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Two’s Company, Three Is Smarter

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James Surowiecki, New Yorker columnist and author of The Wisdom of Crowds was the first session we saw today. Sorry we didn’t live-blog, but we got there late. Better late than live, we always say.

With the thump of rock music next door, Surowiecki discussed three aspects of his book that could be applied to web design or any kind of interaction or decision-making, for that matter.

“Diversity makes the world smart.”

“Don’t rely on experts, the problem with experts is that they don’t have a good sense of what they know and what they don’t know.”

“Let people come to decisions on their own.”

Knowing is half the battle: The “Devil’s Advocate” was a position created by the Catholic Church in the 13th century, just so someone could articulate the opposite of the current moral argument, because it would help them strengthen their own opinion on the matter. It was also a pretty good Keanu movie.

And this is the other half of that battle: The submarine U.S.S. Scorpion was lost in the North Atlantic in 1968. The military hired a diverse crowd of experts and came up with scenarios of what might have happened. They asked the experts to bet on the scenarios, mapped the odds and the submarine ended up being 220 yards away from where they said it would be.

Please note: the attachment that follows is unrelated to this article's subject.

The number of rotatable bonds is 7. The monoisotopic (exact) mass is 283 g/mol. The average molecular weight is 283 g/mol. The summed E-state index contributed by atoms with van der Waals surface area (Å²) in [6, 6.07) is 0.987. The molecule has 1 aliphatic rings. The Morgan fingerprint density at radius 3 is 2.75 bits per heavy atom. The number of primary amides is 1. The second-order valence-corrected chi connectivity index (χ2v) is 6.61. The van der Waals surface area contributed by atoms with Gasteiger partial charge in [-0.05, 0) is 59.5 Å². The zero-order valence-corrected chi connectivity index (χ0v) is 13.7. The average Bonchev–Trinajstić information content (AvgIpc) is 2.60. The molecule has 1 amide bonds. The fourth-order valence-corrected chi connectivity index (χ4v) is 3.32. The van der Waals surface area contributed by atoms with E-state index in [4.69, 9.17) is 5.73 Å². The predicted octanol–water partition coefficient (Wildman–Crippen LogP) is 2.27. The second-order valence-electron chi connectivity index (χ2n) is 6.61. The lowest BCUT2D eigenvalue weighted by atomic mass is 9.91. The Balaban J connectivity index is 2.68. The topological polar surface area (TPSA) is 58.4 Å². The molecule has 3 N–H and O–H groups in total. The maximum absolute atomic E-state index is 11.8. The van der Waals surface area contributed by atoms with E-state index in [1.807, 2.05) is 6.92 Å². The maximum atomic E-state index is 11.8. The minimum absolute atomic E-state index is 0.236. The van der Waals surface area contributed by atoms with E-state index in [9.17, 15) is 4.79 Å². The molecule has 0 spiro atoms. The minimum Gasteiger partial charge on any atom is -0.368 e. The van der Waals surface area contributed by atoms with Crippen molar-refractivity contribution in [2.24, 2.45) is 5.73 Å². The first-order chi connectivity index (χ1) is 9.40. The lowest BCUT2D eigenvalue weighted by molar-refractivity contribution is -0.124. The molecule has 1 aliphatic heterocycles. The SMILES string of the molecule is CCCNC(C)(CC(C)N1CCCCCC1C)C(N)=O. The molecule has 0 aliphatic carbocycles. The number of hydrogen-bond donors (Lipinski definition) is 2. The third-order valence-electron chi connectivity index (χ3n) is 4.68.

In the Q & A, Surowiecki said he can’t apply his philosophies to art or design because they’re “subjective.” But he does say that collaboration and collectives are beneficial for artists. We would agree. He was also asked if groups can be good at forseeing potential innovations; he said it’s always one person who ultimately comes up with the idea.

We remembered Surowiecki’s conversation on Slate with Malcolm Gladwell on W.O.C. vs. Blink, which took place over a year ago. Gladwell, coincidentally, has his own blog now.

Listen to the podcast.

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